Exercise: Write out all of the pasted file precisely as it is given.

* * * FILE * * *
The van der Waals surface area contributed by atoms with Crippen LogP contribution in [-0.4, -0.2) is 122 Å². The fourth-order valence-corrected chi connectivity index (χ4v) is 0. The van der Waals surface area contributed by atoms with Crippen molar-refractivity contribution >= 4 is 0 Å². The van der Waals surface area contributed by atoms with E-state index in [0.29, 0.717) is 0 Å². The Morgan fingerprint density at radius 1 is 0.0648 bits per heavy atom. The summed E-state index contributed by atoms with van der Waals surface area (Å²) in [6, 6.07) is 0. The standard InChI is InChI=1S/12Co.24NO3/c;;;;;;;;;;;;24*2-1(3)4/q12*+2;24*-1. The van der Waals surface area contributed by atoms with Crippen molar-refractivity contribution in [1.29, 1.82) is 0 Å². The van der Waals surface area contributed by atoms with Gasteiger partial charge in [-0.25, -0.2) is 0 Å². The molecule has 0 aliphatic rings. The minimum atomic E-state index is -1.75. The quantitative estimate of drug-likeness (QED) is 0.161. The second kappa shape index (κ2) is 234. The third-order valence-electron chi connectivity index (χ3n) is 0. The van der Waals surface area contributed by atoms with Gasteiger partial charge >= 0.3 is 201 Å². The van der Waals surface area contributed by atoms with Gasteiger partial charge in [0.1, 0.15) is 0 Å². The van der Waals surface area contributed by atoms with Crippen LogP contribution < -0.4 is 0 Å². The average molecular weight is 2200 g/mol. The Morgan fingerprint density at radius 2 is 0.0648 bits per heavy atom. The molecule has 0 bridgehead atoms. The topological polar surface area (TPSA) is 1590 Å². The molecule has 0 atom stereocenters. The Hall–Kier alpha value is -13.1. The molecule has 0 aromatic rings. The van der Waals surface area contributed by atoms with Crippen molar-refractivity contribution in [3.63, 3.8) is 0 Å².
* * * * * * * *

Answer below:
The van der Waals surface area contributed by atoms with Crippen LogP contribution in [-0.4, -0.2) is 122 Å². The fourth-order valence-corrected chi connectivity index (χ4v) is 0. The van der Waals surface area contributed by atoms with Crippen molar-refractivity contribution >= 4 is 0 Å². The van der Waals surface area contributed by atoms with E-state index in [0.29, 0.717) is 0 Å². The Morgan fingerprint density at radius 1 is 0.0648 bits per heavy atom. The summed E-state index contributed by atoms with van der Waals surface area (Å²) in [6, 6.07) is 0. The standard InChI is InChI=1S/12Co.24NO3/c;;;;;;;;;;;;24*2-1(3)4/q12*+2;24*-1. The van der Waals surface area contributed by atoms with Crippen molar-refractivity contribution in [1.29, 1.82) is 0 Å². The van der Waals surface area contributed by atoms with Gasteiger partial charge in [-0.25, -0.2) is 0 Å². The molecule has 0 aliphatic rings. The minimum atomic E-state index is -1.75. The quantitative estimate of drug-likeness (QED) is 0.161. The second kappa shape index (κ2) is 234. The third-order valence-electron chi connectivity index (χ3n) is 0. The van der Waals surface area contributed by atoms with Gasteiger partial charge >= 0.3 is 201 Å². The van der Waals surface area contributed by atoms with Gasteiger partial charge in [0.1, 0.15) is 0 Å². The van der Waals surface area contributed by atoms with Crippen LogP contribution < -0.4 is 0 Å². The average molecular weight is 2200 g/mol. The Morgan fingerprint density at radius 2 is 0.0648 bits per heavy atom. The molecule has 0 bridgehead atoms. The topological polar surface area (TPSA) is 1590 Å². The molecule has 0 atom stereocenters. The Hall–Kier alpha value is -13.1. The molecule has 0 aromatic rings. The van der Waals surface area contributed by atoms with Crippen molar-refractivity contribution in [3.63, 3.8) is 0 Å².